U.S. Post Ofﬁce, Cisco, Utah, 84515, Oct., 2010.
Postage Due made it available to recipients between midEvery grammar-school student of my gennight on Saturday and the ﬁ rst seconds of eration learned that Abraham Lincoln once Monday morning. Repeat offenders could be served as a postmaster. That episode in his dismissed. early life played an incongruously large role Then came civil service reform, and the in the Lincoln legend, because it served as proliferation of buildings intended solely for the vehicle for the foremost example of his use as post ofﬁ ces—either built to federal renowned honesty. Ostensibly he accidentally speciﬁcations and leased overcharged a patron from private owners or two and a half cents (the and half-cent seemed impor- A corner in some local store served as federally-owned constructed. A lot of the tant to the moral), and the post ofﬁce for much of small-town latter variety went up then he walked several miles to refund it. The America well into the 20th century, and as WPA projects in the 1930s; many of those story may even be true, as pennies counted heav- at least in little Eaton Village it still does. art-deco period pieces still survive, although ily on the prairie. frequently under other Lincoln’s postmasteruses. Political inﬂ uence ship coincided with his ceased to guide the appointment of postmasownership of a little store in the pioneer Illiters, while employees began enjoying job nois community of New Salem. The store saw security and pensions. The changes brought little trafﬁ c, and the postal position added a greater expense but generally resulted in marginal but welcome supplement because better service, despite further restrictions in he could collect a portion of the amount due hours. on each letter. The ﬁ rst American postage For my money, today’s mail still runs with stamp would not be afﬁ xed to an envelope for remarkable reliability. There are stories of some years yet, and each letter came with the postal negligence and malfeasance in cities sending postmaster’s penciled notation of how like Chicago and Detroit, where in recent times much should be collected from the addressee letters languished for weeks or disappeared at the other end. The cost varied with the disaltogether. Occasionally a village postmaster tance, and could be fairly onerous. In 1833 it cost more to mail a note to the next county, and will develop a reputation for addressing personal grudges with dilatory service, or worse. often took longer, than it would to send one For all of that, the percentage of mail delivered from coast to coast in the 1960s. successfully, and on time, seems to exceed the The main attraction to the post ofﬁ ce, for normal expectations for unintended human those who operated rural stores, was that it error. brought people in the door who could be drawn It may be a blessing in disguise that record into conversation and, perhaps, into making a losses have forced the post ofﬁ ce to consider purchase. Competition for the local post ofﬁ ce ending Saturday deliveries. Six days a week of therefore ran high among merchants and “grosuch demanding work is really a lot to expect cers”—as barkeepers were known during Lincoln’s youth. A corner in some local store served of most people, and mistakes are almost inevitable whenever substitutes take the place of as the post ofﬁce for much of small-town Amerthose who know their routes inside out. It’s ica well into the 20th century, and at least in usually on a substitute’s day—Saturdays, little Eaton Village it still does. That system here—that home deliveries come to the wrong saved the postal service a bundle in building house. The occasional piece of lost mail always costs, and the proportional fees avoided the turns out to have been due at the end of the burden of salaries. The main expense for the week, too, or at least so it seems. Saturday department back then was probably the transgenerally brings little more than a ﬂ yer to portation costs associated with stage-line conthe mailbox anyway, so the beneﬁ ts of droptracts. ping Saturday deliveries might outweigh the Until a century ago, mail was available inconvenience. It would be a small price to pay whenever the store was open. Only in 1912 to preserve the most benevolent service Uncle did blue-nose administrators in a supposedly Sam provides, and to keep those little pieces secular government decide that it was sacrileof public art on the corners of the letters that gious for a patron to retrieve a letter, or for a some of us still write. postmaster to put it in the box, on the Christian Sabbath. Fines were prescribed for any William Marvel lives in South Conway. department agent who distributed mail or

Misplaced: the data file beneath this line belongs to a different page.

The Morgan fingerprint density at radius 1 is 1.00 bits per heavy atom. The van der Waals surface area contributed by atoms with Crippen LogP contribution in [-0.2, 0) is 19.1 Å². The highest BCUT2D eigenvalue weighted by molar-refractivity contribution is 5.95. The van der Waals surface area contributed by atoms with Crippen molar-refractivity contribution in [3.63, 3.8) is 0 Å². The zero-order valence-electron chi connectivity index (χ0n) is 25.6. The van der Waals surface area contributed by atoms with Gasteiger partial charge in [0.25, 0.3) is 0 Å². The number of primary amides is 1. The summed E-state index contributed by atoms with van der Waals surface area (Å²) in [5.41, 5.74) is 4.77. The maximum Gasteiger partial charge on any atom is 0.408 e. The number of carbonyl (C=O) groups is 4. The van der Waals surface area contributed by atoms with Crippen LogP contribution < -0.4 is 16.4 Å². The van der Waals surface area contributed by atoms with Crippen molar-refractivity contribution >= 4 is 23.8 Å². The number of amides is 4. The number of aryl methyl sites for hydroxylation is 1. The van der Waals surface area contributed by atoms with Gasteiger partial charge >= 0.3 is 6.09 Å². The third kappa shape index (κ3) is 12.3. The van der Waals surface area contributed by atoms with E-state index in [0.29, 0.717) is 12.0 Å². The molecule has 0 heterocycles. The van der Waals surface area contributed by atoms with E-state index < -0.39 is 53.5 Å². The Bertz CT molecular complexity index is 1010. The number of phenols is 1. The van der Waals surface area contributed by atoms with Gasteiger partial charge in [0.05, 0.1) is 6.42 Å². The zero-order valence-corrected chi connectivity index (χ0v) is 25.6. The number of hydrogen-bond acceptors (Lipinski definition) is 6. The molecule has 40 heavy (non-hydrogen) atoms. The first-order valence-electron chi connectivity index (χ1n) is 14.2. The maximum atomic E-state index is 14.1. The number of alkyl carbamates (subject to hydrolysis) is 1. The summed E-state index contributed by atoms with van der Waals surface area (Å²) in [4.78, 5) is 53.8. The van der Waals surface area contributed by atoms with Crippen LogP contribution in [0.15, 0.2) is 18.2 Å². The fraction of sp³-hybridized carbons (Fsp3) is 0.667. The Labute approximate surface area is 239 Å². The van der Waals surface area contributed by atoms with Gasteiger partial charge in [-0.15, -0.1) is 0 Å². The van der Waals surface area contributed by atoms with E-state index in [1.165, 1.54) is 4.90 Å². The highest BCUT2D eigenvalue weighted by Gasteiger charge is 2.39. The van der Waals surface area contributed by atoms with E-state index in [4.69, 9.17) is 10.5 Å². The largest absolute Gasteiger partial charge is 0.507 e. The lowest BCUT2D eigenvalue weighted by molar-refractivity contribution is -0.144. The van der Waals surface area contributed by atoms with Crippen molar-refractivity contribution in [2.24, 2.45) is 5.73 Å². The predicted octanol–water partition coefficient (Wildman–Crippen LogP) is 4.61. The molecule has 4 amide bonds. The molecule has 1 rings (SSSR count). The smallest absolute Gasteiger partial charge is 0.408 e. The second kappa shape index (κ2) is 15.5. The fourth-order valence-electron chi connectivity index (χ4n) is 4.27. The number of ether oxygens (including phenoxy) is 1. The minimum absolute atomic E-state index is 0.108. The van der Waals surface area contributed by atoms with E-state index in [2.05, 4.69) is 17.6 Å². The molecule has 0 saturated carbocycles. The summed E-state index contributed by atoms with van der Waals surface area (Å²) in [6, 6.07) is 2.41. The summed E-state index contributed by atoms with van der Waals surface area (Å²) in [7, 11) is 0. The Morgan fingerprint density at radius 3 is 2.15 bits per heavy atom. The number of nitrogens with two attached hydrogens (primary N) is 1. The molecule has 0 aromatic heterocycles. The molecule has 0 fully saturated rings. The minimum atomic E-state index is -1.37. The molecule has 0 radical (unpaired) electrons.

THE CONWAY DAILY SUN, Tuesday, September 27, 2011— Page 7